For example, we are currently prototyping a Personas solution that will significantly simplify the processing time for one of our manufacturing scenarios. Today, this particular scenario takes one hour to complete and requires 400 clicks across multiple T-codes.
The business asked us to automate the transaction, which we don’t want to do. By leveraging SAP’s Personas solution, we are going to be able to streamline this process and combine T-codes resulting in 30 clicks (with vanilla functionality) to solve the same requirement. This will result in significant processing time reduction for manufacturing, and will keep us to a vanilla solution!
We are also looking for ways to increase our mobile solutions across the SAP platform to further improve user productivity. We are going live with a Fiore solution for Shopping Cart approval this summer which will make this transaction easier for those in the approval chain. We also developed incremental mobile applications across the platform where needed. These will allow the users to be more efficient and ensures a contemporary experience for our SAP users.
And of course there is HANA (what would an SAP story be without a HANA mention). We have our Business Planning and Consolidations instance running on a virtualized HANA instance which has resulted in significant processing improvements, providing massive savings and benefits to the business. We plan to put BW on virtualized HANA later this year as well and hope for continued benefits.
In summary, implementing and maintaining a vanilla platform is not easy, we’re proof it’s definitely worth the work. We are on an annual upgrade cycle and have taken the advantage of several new capabilities with each upgrade. We are also positioned to take advantage of continued improvements SAP develops in the future. The approach we took on our SAP implementation has been very well received here at EMC, and has been applied to future SAP programs and in other areas as well. In early 2014, we went live with another major release to enable Professional Services capabilities on the platform. And we have a number of additional initiatives underway as well, all to follow the same approach as outlined above!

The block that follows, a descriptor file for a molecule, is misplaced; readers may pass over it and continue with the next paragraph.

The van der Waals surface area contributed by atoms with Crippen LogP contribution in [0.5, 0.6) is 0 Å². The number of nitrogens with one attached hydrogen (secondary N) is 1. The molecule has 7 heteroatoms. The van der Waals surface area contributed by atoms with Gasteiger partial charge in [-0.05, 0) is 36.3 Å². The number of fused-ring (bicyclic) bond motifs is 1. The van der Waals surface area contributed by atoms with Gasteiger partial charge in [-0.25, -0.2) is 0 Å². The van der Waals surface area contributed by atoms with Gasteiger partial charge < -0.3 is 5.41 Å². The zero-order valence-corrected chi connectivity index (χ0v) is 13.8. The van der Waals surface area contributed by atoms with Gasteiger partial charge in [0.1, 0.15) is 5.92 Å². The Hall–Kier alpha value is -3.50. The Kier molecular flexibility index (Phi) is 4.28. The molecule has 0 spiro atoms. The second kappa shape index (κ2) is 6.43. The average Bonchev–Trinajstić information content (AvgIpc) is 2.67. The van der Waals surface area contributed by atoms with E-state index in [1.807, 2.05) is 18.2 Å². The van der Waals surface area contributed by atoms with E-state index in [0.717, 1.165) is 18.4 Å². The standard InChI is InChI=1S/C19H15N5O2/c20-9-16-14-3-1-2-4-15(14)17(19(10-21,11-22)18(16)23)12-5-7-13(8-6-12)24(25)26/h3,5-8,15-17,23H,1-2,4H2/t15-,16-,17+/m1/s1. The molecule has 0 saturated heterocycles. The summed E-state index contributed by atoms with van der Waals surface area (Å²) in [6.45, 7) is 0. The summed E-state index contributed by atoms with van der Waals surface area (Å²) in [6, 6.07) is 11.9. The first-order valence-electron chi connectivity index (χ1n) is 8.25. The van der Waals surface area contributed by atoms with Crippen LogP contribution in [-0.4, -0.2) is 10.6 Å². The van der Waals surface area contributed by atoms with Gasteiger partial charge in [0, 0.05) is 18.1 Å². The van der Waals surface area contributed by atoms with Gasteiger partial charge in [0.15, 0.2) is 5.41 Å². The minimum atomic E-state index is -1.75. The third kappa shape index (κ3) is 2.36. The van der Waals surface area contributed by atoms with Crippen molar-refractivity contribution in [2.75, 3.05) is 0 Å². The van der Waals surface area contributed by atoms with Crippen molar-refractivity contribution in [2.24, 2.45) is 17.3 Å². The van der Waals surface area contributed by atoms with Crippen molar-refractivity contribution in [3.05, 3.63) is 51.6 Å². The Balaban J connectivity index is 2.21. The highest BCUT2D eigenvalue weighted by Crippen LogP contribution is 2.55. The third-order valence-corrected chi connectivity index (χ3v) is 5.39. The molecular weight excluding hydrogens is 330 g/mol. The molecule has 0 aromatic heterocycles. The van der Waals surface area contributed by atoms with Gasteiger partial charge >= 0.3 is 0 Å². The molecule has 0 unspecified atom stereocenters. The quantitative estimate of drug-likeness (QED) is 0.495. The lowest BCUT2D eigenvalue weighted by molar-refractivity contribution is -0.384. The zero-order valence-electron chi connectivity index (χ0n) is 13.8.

3 Ways to Prove ROI in SAP Security
Five Shades Darker?-What the Diageo "Indirect Access" Judgment Really Means for SAP Customers
Migrating SAP Applications to Cloud
How Automation is Transforming Field ServiceSupport
By Chris Tjotjos, VP, Cisco Solutions Practice, Black Box...
By Laura Jackson, Sr. Manager-Risk Management, ABS Consulting
By Jason Cradit, VP of Information Systems, Willbros Group
By Steve Garske, Ph.D., Senior Vice President & Chief...
By Roman Trakhtenberg, CEO, Luxoft
By Renee P Wynn, CIO, NASA
By Mike Morris, CIO, Legends
By Louis Carr, Jr., CIO, Clark County
By Andrew Macaulay, CTO, Topgolf Entertainment Group
By Dominic Casserley, President and Deputy CEO, Willis...
By Dave Nelson, SVP-Portfolio Lead, Avanade, Inc.
By Michael Cross, SVP & CIO, CommScope Holding Company Inc.
By Pauly Comtois, VP DevOps, Hearst Business Media
By Dan Adam, CIO, Extreme Networks
By Matt Schlabig, CIO, Worthington Industries
By David Tamayo, CIO, DCS Corporation
By Scott Cardenas, CIO, City and County of Denver
By Marc Kermisch, VP & CIO, Red Wing Shoe Co.
By Brian Drozdowicz, VP, Digital Services, Siemens...
By Les Ottolenghi, EVP and CIO, Caesars Entertainment